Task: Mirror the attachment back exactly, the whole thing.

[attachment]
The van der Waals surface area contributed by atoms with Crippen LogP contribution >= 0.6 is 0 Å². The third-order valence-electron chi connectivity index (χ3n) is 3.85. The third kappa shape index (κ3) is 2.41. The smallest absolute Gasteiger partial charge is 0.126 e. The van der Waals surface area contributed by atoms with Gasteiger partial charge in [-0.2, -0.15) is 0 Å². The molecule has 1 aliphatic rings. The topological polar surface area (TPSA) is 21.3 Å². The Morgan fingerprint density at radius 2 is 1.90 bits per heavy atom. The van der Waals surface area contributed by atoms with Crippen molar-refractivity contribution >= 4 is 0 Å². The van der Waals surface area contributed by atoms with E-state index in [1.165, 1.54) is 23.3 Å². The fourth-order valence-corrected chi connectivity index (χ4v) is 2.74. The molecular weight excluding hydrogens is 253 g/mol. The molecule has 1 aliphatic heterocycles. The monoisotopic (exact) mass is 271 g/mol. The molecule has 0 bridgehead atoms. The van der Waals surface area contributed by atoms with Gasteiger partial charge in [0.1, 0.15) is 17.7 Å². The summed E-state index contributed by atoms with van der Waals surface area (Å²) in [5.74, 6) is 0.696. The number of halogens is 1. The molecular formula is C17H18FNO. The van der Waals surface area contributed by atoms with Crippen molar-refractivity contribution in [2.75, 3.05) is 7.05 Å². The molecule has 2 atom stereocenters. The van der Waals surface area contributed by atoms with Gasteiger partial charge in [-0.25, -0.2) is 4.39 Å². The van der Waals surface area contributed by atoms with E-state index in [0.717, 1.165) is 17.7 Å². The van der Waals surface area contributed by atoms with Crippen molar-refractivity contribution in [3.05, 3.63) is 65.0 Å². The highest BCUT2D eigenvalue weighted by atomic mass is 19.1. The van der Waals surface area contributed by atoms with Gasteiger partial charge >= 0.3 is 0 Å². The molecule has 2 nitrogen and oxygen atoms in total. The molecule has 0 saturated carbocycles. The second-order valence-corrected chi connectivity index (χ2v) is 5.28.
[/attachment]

The van der Waals surface area contributed by atoms with Crippen LogP contribution >= 0.6 is 0 Å². The third-order valence-electron chi connectivity index (χ3n) is 3.85. The third kappa shape index (κ3) is 2.41. The smallest absolute Gasteiger partial charge is 0.126 e. The van der Waals surface area contributed by atoms with Gasteiger partial charge in [-0.2, -0.15) is 0 Å². The molecule has 1 aliphatic rings. The topological polar surface area (TPSA) is 21.3 Å². The Morgan fingerprint density at radius 2 is 1.90 bits per heavy atom. The van der Waals surface area contributed by atoms with Crippen molar-refractivity contribution >= 4 is 0 Å². The van der Waals surface area contributed by atoms with E-state index in [1.165, 1.54) is 23.3 Å². The fourth-order valence-corrected chi connectivity index (χ4v) is 2.74. The molecular weight excluding hydrogens is 253 g/mol. The molecule has 1 aliphatic heterocycles. The monoisotopic (exact) mass is 271 g/mol. The molecule has 0 bridgehead atoms. The van der Waals surface area contributed by atoms with Gasteiger partial charge in [0.1, 0.15) is 17.7 Å². The summed E-state index contributed by atoms with van der Waals surface area (Å²) in [5.74, 6) is 0.696. The number of halogens is 1. The molecular formula is C17H18FNO. The van der Waals surface area contributed by atoms with Crippen molar-refractivity contribution in [2.75, 3.05) is 7.05 Å². The molecule has 2 atom stereocenters. The van der Waals surface area contributed by atoms with Gasteiger partial charge in [-0.25, -0.2) is 4.39 Å². The van der Waals surface area contributed by atoms with E-state index in [0.717, 1.165) is 17.7 Å². The van der Waals surface area contributed by atoms with Crippen molar-refractivity contribution in [3.05, 3.63) is 65.0 Å². The highest BCUT2D eigenvalue weighted by atomic mass is 19.1. The van der Waals surface area contributed by atoms with Gasteiger partial charge >= 0.3 is 0 Å². The molecule has 2 nitrogen and oxygen atoms in total. The molecule has 0 saturated carbocycles. The second-order valence-corrected chi connectivity index (χ2v) is 5.28.